If diversity is itself a goal or ambition of the local church, superficial standards for entry into the church or churchly ministries are a danger. Does the church, or its ministries, dare treat anyone as first or second-class because of the color of their skin or culture of origin? Those who seek to diminish a majority ethnicity may also be in danger of diminishing the dignity belonging to every person made in God's image. Should this majority ethnicity have hostilities to other cultures, the answer to that hostility may not be to merely shove the two groups together, but to address the causes for hostility. But those who believe hostility is created merely by having a majority ethnicity culture, regardless of how they treat the minority culture, are at odds with the Scripture:

Here there is not Greek and Jew, circumcised and uncircumcised, barbarian, Scythian, slave, free; but Christ is all, and in all.

(Col. 3:11 ESV)

Under Unity Principle, in contrast, local churches of whatever origin-culture and origin-ethnicity should feel comfortable worshipping God as they are, so long as the values and characteristics of their origin-ethnicity is not overshadowing or hindering the power of their new-ethnicity identity in Christ. In this way, the church does not over-emphasize origin-ethnicity, but allows for all people, regardless of their origin, equal footing and neediness at the foot of the cross, where reconciliation and forgiveness are found.

Those who wish to find true reconciliation for true sin and shame, especially as it exists between racial and ethnic groups, can only find it one way.

Our Sympathetic High Priest

When dealing with sin and shame, especially guilt as it is associated with people groups and identities, the most fundamental biblical answers come in the form of sacrifice and priesthood.

Since the Old Testament sacrifices have been done away with, looking forward to the final sacrifice that Jesus made on the cross for sinners (Heb. 10:11-14), the mode of sacrifice and the removal of guilt reside in one person - Jesus, the Christ - and in none other. And not only sacrifice, but the priestly duty of offering sacrifice, is found in Jesus alone and ends with his final offering up himself a sacrifice to satisfy divine justice.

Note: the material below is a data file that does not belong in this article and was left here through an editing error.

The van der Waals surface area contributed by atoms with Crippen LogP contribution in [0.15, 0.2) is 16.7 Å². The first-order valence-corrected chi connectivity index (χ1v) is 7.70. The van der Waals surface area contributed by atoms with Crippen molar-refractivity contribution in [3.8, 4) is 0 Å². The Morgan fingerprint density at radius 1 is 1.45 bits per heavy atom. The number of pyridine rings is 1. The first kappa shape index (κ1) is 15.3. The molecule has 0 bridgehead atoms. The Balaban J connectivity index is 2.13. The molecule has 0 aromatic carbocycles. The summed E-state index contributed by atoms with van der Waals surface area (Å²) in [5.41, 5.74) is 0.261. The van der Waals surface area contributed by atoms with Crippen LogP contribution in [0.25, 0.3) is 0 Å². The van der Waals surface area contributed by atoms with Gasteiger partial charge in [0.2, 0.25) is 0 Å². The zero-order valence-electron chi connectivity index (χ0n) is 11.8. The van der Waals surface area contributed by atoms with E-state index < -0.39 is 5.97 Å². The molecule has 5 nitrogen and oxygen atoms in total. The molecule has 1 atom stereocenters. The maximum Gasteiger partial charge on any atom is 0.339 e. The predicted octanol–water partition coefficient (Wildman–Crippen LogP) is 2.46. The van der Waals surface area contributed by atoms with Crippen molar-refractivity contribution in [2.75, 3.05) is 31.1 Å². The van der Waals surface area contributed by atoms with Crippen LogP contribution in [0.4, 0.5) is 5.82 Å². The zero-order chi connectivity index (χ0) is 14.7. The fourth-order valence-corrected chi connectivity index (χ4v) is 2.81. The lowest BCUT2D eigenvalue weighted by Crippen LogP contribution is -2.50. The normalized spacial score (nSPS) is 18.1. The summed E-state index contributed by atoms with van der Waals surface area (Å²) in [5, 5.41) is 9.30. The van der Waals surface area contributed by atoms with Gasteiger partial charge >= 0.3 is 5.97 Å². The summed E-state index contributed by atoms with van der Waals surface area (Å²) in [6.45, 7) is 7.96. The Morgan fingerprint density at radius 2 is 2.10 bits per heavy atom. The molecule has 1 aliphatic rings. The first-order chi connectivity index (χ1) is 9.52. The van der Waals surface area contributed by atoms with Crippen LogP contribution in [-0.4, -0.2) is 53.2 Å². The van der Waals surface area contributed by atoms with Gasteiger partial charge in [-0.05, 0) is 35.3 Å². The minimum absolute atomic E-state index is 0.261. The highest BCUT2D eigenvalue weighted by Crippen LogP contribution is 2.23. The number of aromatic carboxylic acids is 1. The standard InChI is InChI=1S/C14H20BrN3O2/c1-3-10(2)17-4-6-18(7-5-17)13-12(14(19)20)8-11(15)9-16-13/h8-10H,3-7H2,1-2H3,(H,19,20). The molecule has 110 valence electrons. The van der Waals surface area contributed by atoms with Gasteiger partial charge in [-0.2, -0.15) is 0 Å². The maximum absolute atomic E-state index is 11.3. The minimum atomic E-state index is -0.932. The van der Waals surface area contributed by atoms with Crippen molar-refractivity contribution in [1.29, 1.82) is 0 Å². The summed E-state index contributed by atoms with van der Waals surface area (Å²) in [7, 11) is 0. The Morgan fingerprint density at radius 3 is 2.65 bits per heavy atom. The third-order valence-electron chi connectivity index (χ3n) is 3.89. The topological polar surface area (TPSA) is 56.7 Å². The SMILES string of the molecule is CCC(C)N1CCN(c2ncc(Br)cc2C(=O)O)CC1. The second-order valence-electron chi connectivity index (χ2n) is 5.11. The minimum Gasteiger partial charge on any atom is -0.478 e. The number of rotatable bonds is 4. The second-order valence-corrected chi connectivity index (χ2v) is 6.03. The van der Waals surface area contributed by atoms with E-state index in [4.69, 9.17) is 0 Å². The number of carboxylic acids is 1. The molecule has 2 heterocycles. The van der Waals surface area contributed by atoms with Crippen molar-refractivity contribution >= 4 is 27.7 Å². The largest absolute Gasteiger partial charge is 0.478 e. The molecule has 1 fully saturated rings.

This is how the author of Hebrews describes our Lord's priestly intercession for us:

Since therefore the children [of God] share in flesh and blood, [Jesus] himself likewise partook of the same things, that through death he might destroy the one who has the power of death, that is, the devil, and deliver all those who through fear of death were subject to lifelong slavery. For surely it is not angels that he helps, but he helps the offspring of Abraham. Therefore he had to be made like his brothers in every respect, so that he might become a merciful and faithful high priest in the service of God, to make propitiation for the sins of the people. For because he himself has suffered when tempted, he is able to help those who are being tempted.

(Heb. 2:14-18 ESV)

In this Scripture the writer of Hebrews describes spiritual slavery, and every depth of human oppression. He also describes why the Son of God had to become man, so that in his humanity he might share with the children of God the same temptations, the same proclivities to sin, the same sufferings of the flesh and of this present age, so that, overcoming them, he might bring his brothers and sisters to God. To quote our ancient father St. Gregory of Nazianzus, "That which is not assumed is not healed." Jesus assumed our humanity in the depth of its brokenness so that he alone, having never sinned, might be the perfect sacrifice and the perfect intercessor-priest for healing.